Victorian strangeness: The man who fired a torpedo down a High Street
Europe goes to the polls next week, but election fever sometimes seems in short supply. Maybe that's not such a bad thing. Author Jeremy Clay tells the tale of a 19th Century election rally and the drunken inventor who fired a torpedo down his own High Street.
The man they came to know as "Wild" Cunningham gazed ruefully down the main street of his home town at a scene of devastation. Wrecked buildings. A flattened shop. Debris littered all around. And a smoke trail, like an accusing finger, leading right back to where he stood.
Perhaps, on reflection, he had gone too far.
Patrick Cunningham was an inventor who had built a torpedo for the US Navy. It was 17ft long, and packed with enough explosive to do serious damage to a ship. Or, as it turned out, a High Street.
The damage was done at the tail end of October 1896, on the cusp of the presidential election, as the political hoopla came rolling into the Massachusetts whaling town of New Bedford.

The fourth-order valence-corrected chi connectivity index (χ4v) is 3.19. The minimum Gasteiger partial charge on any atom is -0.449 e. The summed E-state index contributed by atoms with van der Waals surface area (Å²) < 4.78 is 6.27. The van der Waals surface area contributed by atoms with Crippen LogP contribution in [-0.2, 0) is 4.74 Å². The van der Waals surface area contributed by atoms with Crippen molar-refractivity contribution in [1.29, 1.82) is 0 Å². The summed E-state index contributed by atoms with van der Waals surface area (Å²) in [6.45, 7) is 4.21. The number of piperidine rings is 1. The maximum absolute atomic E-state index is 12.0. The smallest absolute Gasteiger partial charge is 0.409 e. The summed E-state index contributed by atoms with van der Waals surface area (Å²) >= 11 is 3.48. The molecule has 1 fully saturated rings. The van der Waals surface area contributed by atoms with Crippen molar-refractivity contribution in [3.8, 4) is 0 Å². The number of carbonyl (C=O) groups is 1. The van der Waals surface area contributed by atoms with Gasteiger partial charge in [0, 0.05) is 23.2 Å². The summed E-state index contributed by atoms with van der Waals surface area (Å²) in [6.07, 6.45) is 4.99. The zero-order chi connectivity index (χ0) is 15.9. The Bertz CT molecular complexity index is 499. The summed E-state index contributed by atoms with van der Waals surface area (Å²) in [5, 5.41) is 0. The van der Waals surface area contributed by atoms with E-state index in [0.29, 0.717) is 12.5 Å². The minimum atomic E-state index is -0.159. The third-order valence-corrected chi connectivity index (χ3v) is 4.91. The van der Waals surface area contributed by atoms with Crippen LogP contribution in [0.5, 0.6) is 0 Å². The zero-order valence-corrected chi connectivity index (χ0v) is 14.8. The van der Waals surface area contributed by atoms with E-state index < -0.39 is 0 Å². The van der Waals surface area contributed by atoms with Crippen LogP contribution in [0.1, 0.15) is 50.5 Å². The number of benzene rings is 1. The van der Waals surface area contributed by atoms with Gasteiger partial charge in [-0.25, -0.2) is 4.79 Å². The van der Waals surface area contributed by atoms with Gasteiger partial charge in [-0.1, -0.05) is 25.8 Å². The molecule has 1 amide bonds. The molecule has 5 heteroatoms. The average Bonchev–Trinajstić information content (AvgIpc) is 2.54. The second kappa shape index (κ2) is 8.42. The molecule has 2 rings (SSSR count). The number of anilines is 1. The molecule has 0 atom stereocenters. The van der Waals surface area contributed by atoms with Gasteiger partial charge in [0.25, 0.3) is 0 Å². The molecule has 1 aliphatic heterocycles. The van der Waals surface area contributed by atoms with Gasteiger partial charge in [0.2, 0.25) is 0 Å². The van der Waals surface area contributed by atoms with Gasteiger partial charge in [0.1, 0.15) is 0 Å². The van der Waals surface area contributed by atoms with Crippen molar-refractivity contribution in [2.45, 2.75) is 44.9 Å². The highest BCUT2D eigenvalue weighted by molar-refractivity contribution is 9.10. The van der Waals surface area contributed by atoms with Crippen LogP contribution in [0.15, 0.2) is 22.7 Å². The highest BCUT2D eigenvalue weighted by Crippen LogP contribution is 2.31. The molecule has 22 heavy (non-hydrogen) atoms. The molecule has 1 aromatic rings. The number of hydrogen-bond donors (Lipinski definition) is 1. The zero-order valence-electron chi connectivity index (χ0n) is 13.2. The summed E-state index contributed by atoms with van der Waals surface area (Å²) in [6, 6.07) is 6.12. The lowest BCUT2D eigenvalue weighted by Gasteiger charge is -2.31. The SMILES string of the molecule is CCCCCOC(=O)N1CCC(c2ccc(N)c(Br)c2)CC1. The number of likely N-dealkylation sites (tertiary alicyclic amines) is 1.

Crowds crammed the streets. The buildings were festooned with thousands of flags. There were bands and parades and tub-thumping speeches. And after it all, a display of fireworks.
Perhaps it was the pyrotechnics that gave Patrick the lightbulb moment he came to regret. The pyrotechnics, or the booze. Possibly a combination of the two.
With the flamboyant stupidity of a man who knew it all, except when to stop, Cunningham hurried to his workshop and loaded the invention that came to be known as the Flying Devil on to a wagon and brought it to a suitably unsuitable spot.
"Placing the torpedo in the middle of the street he lighted it, and the machine at once started down the street at a terrific pace," reported the Worcestershire Chronicle.
Tearing along a foot off the ground, following the haphazard flight path of a drunken wasp, the hissing torpedo rebounded off a tree, veered across the road and smashed sideways into a shop. Some reports say it was a grocery. Some say it was a butcher's shop. Some say it was the market hall. All agree on the upshot. "The building at once collapsed," said the Chronicle. "The torpedo then exploded, shattering several blocks of houses in the vicinity."
The fearsome blast was heard several miles away.
"Fortunately no-one was killed," the paper continued, "but four persons who were in the market place at the time were thrown violently upon a heap of debris, while others were injured by flying pieces of stone and timber."
Later, a chunk of shrapnel weighing 75lb was found in the next street, where it had been flung over the rooftops.
Things looked grim for the soon-to-be-arrested Mr Cunningham, but as he contemplated the chaos he'd created, there was one minor consolation. That invention of his - it worked.
Jeremy Clay is the author of The Burglar Caught By A Skeleton